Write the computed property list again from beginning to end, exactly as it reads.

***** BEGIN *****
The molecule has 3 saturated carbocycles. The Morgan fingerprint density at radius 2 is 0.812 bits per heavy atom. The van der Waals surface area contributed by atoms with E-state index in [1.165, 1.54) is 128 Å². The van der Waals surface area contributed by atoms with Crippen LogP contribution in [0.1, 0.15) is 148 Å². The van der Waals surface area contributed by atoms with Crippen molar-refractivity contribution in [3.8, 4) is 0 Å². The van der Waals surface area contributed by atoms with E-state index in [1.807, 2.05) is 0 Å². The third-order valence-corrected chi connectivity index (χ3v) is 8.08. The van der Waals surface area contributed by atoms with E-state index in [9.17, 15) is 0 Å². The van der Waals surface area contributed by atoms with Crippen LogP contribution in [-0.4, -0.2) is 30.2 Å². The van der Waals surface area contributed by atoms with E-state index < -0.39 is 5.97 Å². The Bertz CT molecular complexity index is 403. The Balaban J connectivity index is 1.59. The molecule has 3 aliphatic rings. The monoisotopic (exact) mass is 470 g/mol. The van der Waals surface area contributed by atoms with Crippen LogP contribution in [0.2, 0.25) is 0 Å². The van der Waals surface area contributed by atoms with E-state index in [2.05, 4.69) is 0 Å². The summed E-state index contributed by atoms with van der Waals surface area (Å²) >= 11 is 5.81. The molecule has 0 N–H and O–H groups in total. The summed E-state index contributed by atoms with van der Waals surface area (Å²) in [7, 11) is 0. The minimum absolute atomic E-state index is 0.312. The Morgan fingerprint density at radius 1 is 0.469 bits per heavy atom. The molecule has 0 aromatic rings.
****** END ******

The molecule has 3 saturated carbocycles. The Morgan fingerprint density at radius 2 is 0.812 bits per heavy atom. The van der Waals surface area contributed by atoms with E-state index in [1.165, 1.54) is 128 Å². The van der Waals surface area contributed by atoms with Crippen LogP contribution in [0.1, 0.15) is 148 Å². The van der Waals surface area contributed by atoms with Crippen molar-refractivity contribution in [3.8, 4) is 0 Å². The van der Waals surface area contributed by atoms with E-state index in [1.807, 2.05) is 0 Å². The third-order valence-corrected chi connectivity index (χ3v) is 8.08. The van der Waals surface area contributed by atoms with E-state index in [9.17, 15) is 0 Å². The van der Waals surface area contributed by atoms with Crippen LogP contribution in [-0.4, -0.2) is 30.2 Å². The van der Waals surface area contributed by atoms with E-state index < -0.39 is 5.97 Å². The Bertz CT molecular complexity index is 403. The Balaban J connectivity index is 1.59. The molecule has 3 aliphatic rings. The monoisotopic (exact) mass is 470 g/mol. The van der Waals surface area contributed by atoms with Crippen LogP contribution in [0.2, 0.25) is 0 Å². The van der Waals surface area contributed by atoms with E-state index in [2.05, 4.69) is 0 Å². The summed E-state index contributed by atoms with van der Waals surface area (Å²) >= 11 is 5.81. The molecule has 0 N–H and O–H groups in total. The summed E-state index contributed by atoms with van der Waals surface area (Å²) in [7, 11) is 0. The minimum absolute atomic E-state index is 0.312. The Morgan fingerprint density at radius 1 is 0.469 bits per heavy atom. The molecule has 0 aromatic rings.